Three Ingredients for Deep Friendships

Friendships can be hard to build, and sometimes even harder to maintain. Here are three ingredients that can build and sustain lasting friendships. 

By Momentous Institute | Feb 15, 2022
Friendship

Friendships are one of life’s greatest treasures. It is within deep friendships where we can feel comfortable to be our authentic selves. Friends celebrate the good times and carry us through the hard times. Friendships can bring joy and fulfillment and connection and belonging.

And friendships can be hard to build, and sometimes even harder to maintain. Here are three ingredients that can build and sustain lasting friendships.

1. Vulnerability

A friendship without vulnerability will always be superficial. And we all have superficial relationships – with acquaintances we see a few times a year, with friends-of-friends, co-workers, and extended family. We won’t have deep, meaningful connections with every person we meet. But when we want a relationship to extend beyond the superficial, vulnerability must be present.

Vulnerability simply means to be okay stepping outside of our comfort zone and accept the “emotional exposure”, as Brene Brown says. This means that we have to take small risks and put ourselves out there, even when we’re not sure how the other person will react.

Vulnerability in friendship might mean asking for help when you’re having a hard time. It might mean being honest about something that bothers you. It might mean sharing about a part of yourself you don’t tell everyone. When we are vulnerable with others, we invite others to be vulnerable with us.

2. Fun

An essential component of friendship is shared experience. New experiences are the fuel that keep a relationship moving along. Ever notice how so much of our time with old friends is looking back at memories together?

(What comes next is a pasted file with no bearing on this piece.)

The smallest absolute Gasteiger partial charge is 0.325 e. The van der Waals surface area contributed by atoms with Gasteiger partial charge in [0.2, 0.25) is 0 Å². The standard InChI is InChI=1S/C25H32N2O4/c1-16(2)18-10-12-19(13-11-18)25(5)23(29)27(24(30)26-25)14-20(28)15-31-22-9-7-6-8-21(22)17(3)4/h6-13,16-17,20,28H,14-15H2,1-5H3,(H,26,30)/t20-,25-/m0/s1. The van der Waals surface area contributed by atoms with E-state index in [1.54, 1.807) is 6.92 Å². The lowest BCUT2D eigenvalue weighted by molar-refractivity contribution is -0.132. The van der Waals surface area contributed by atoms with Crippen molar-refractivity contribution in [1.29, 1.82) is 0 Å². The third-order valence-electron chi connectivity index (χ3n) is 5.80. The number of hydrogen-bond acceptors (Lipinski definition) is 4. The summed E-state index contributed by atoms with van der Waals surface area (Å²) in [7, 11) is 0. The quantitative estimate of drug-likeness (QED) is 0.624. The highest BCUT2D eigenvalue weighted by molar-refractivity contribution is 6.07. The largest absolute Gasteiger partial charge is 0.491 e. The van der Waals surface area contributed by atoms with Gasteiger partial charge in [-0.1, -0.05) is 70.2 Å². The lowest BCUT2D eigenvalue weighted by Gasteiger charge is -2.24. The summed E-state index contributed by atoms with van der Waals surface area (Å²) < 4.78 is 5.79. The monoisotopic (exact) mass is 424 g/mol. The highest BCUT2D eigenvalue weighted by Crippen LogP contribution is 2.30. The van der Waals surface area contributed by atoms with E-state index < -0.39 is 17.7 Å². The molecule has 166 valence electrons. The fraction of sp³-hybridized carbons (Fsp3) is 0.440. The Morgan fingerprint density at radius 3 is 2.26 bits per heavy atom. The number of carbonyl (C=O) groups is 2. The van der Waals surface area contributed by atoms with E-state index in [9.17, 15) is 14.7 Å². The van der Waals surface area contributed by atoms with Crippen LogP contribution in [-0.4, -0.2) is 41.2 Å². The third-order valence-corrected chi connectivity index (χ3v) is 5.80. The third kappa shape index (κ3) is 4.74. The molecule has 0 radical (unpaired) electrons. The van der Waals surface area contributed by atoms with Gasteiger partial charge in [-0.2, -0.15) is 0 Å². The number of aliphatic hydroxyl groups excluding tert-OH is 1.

While deep connection and vulnerability and sharing are all important, so is lightness and fun. Most of us need a break from heavy things from time to time, and our relationships do, too. Whether it’s planning a fun outing, watching a favorite movie together for the 100th time, having a game night or party, or making plans to visit each other (or meet somewhere in the middle), a fun shared experience can release tension, help you both relax, and create a new memory to look back on some day. Bonus points for something that meets your collective definition of fun – so while a dinner out might be great to catch up, a costume party, karaoke, axe throwing, crafting, a cooking class or a day trip might make an even bigger impact on your friendship.

3. Connection

Lastly, we can’t downplay the importance of connection. In the context of friendships, connection is first and foremost about just simply staying in touch. Many of us have those friendships that can go years without contact and pick back up right where we left off. But most friendships don’t work that way. Most friendships require some amount of regular contact before they dwindle and die. You don’t have to text all day every day, but a semi-regular check in can keep a friendship going.

But it’s more than just a simple “how are you?”. Connection also means checking in about the things that are really happening in each other’s lives. That might mean remembering to ask how things went after a friend’s parent had surgery or sending a “thinking of you” note on a friend’s first day at a new job. It might mean calling or texting when you see something that reminds you of your friend, an inside joke, a meaningful place, something pretty. Connection is the small heartbeat that keeps a friendship alive. It can often go unnoticed and unappreciated, but we are always aware when it stops.


With these three ingredients, we can make and sustain friendships – a truly essential component of our mental health. 

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